Apparel Graphic Academy

Vector art vs bitmap art

What is vector art and what is bitmap art.

There are two basic kinds of art used by computers. The two types are “Bitmap” art, and “Vector” art. Bitmap art includes almost every file type there is: .BMP, .GIF, .JPG or .JPEG, .PNG – the list is enormous. Vector file formats include .EPS and the files created and manipulated by professional drawing software products such as Adobe Illustrator™, Corel Draw!™ and the like.

Bitmap art

Bitmap art is art which is formed by pixels. Each pixel is a small square which takes up a lot of memory space on the computer memory. Each pixel is combined with thousands of other pixels to make your art work image. Art work represented by jpg. Bmp, Gif etc is very difficult to work with.

Vector Art

Vector files are nothing like that. A vector file contains the information for creating lines. It contains a starting point and an ending point for each line. With those coordinates, it also stores a vector equation for each coordinate. A vector equation indicates both direction and velocity. Using these coordinates and vectors, the computer can draw a line from point A to point B with any proper curve automatically created.
The majority of designers create their art work in vector files. Vector files can be manipulated with ease. The art can be sized and re-sized and keep its resolution.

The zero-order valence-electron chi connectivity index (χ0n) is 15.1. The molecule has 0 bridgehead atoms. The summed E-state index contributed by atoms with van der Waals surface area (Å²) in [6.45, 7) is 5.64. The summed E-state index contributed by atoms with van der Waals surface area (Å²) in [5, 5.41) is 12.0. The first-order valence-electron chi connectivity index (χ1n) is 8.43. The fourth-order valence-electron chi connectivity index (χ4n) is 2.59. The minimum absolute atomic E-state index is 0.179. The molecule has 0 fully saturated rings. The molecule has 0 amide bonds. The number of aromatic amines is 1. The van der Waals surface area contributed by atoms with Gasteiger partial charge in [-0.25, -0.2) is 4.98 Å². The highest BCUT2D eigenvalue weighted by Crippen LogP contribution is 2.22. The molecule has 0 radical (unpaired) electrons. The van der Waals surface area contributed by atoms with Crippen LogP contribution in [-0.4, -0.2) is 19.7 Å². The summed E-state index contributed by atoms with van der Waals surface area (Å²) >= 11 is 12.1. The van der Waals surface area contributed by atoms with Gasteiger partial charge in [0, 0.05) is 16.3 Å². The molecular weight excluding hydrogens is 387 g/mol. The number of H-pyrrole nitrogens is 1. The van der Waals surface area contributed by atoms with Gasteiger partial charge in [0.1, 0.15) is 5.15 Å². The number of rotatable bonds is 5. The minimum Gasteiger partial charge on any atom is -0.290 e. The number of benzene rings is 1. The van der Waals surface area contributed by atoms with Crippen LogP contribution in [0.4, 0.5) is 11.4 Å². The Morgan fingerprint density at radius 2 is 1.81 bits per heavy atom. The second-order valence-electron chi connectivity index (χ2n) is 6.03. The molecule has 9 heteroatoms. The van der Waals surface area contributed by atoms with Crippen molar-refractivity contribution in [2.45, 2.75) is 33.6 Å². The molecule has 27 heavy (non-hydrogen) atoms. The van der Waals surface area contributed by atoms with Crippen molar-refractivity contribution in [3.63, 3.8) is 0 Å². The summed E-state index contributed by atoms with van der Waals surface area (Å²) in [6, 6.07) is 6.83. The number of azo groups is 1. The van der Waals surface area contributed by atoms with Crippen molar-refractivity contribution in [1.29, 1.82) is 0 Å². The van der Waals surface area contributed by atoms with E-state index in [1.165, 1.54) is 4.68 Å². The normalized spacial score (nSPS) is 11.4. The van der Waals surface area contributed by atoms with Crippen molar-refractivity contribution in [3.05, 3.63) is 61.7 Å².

Bit map art difficult to work with

Art work defined by pixels is difficult if not impossible to work with. Because information for every possible pixel within the image area does not get stored within the file, the vector file is dramatically smaller than a bitmap file of the same drawing. Vector files only contain lines, but if multiple lines join up to create a closed area, additional commands can be included to tell the computer to fill that area with a color. By combining multiple lines and creating multiple objects, discernible images begin to appear.
Vector images have a number of advantages over bitmap images, including:
If you try to enlarge a bitmap image, your computer can only enlarge the size of the squares making up the image area. This is why the art will appear jagged and rough.
Enlarging vector art is very simple and the results are good clean art work.
If you had a very large picture – such as a poster on your wall – the vector file might only take up a few kilobytes of space on your computer, while the same image in a medium resolution bitmap format might not fit on a CD-ROM!

At Decosource we ask our clients to send us vector files.
Vector images can be converted to bit map images but bit map images cannot be converted to vector images without a lot of time involved.